ROWLAND: The Commissioner is absolutely correct. As the dating apps and all sector are well aware, Australia has had a long history of co-regulation. So this is in conjunction with the industry. We have had regulatory backstops where in situations where things go wrong, or where there are gaps in the framework and where consumers interests are not being served. The eSafety Commissioner is currently, as she said, issuing notices under the Basic Online Safety Expectations. There are options available to me as Minister and to the eSafety Commissioner. That was well articulated in the room. I think the industry understands that. The fact that this Roundtable was held, appeared to be sufficient incentivisation for the apps to make announcements about new measures that they were undertaking, and that is a good thing for Australian consumers. But within my context, my obligation is for the long-term interests of Australian consumers. These dating apps services are not going to go away. 10 years ago, no-one really knew about them. It was a novel idea. Today, over 3 million Australians are using them and the most common place to meet a new partner is actually online and using these apps. We need to bring the industry with us as much as we can. But there is always that regulatory backstop. The industry is well aware that they are on notice – not only in terms of regulatory, but also legislative – frameworks that have been indicated by my State counterparts as well.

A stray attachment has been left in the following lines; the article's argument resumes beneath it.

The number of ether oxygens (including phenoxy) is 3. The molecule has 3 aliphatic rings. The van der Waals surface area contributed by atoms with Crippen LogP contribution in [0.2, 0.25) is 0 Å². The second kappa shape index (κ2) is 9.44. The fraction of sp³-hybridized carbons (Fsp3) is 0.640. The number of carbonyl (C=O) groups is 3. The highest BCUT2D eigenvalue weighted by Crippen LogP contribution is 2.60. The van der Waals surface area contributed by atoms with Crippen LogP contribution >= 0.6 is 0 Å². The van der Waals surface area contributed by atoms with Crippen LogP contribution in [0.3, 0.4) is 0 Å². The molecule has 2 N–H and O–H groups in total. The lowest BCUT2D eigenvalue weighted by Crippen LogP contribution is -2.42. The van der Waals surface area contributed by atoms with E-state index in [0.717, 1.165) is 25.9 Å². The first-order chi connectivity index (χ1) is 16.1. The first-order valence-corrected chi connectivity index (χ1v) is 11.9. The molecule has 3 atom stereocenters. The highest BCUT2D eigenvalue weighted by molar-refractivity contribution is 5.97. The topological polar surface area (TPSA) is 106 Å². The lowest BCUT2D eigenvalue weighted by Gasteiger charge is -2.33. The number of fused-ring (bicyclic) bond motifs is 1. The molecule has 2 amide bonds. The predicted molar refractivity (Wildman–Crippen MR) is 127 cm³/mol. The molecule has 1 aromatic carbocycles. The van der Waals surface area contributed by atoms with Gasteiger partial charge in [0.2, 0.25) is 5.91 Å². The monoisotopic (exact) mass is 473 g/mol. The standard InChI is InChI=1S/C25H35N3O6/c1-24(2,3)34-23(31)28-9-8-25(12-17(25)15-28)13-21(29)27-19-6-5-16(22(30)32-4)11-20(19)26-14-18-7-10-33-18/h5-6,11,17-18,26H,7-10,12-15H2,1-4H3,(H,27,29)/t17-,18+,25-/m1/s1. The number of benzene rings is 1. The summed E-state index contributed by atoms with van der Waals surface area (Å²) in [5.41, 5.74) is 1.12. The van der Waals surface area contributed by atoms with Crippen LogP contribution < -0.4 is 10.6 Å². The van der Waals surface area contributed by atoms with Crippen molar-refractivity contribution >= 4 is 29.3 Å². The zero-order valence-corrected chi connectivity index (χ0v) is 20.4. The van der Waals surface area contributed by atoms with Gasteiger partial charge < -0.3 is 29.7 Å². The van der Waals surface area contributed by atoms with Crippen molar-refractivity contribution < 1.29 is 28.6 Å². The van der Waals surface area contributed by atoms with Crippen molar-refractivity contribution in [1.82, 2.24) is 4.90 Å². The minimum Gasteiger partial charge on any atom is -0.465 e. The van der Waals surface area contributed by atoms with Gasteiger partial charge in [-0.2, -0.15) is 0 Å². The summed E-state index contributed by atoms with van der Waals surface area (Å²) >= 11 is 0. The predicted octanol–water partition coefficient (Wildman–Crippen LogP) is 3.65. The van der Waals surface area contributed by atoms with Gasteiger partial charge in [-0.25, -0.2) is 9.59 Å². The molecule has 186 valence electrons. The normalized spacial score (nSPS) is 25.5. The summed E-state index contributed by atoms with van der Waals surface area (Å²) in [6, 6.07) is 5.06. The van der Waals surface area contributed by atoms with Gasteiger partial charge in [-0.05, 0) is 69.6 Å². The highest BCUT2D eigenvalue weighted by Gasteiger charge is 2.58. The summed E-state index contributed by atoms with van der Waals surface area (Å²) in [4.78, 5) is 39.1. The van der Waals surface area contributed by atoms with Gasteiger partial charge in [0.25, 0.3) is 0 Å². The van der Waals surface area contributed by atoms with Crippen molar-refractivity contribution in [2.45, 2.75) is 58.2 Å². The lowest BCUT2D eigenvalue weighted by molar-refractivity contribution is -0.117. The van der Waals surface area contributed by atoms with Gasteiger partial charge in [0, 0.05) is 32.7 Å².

ROWLAND: I think there's two things there. Firstly, States, of course, play an important role and the primary role in terms of those particular laws that go to their areas. We had a discussion there from what New South Wales, Victoria and South Australia are proposing to do. In terms of a national framework, we will be taking these ideas and these opportunities and discuss them, not only with our Federal Attorney-General, but with State Attorneys-General as well, because in a lot of instances, of course, there are different criminal justice systems across the different States. We do want to be as uniform as possible but we do want to understand the evidence of what works and what does not. As has been articulated, we want to make sure that we don't have a situation where the onus is unduly placed on the victim-survivor. We want to ensure that whatever law is enacted, it's capable of implementation is fit-for-purpose and actually works.
The second point I would make is that law enforcement in itself, coming out from this Roundtable, again, was not the silver bullet. It's multifaceted. But it is not beyond the ability of the Commonwealth, of the States and Territories and of our various regulatory agencies to make this work. Even as you see today, the collaboration that we have across different Departments and across different regulators is certainly there. I think by working together, we can bring this together and have the best use of taxpayers’ money for the resources that we've invested in this area. Ultimately, this is about keeping Australian safe.
JOURNALIST: Do you have any concrete commitments made by the dating apps, or was it more of a discussion?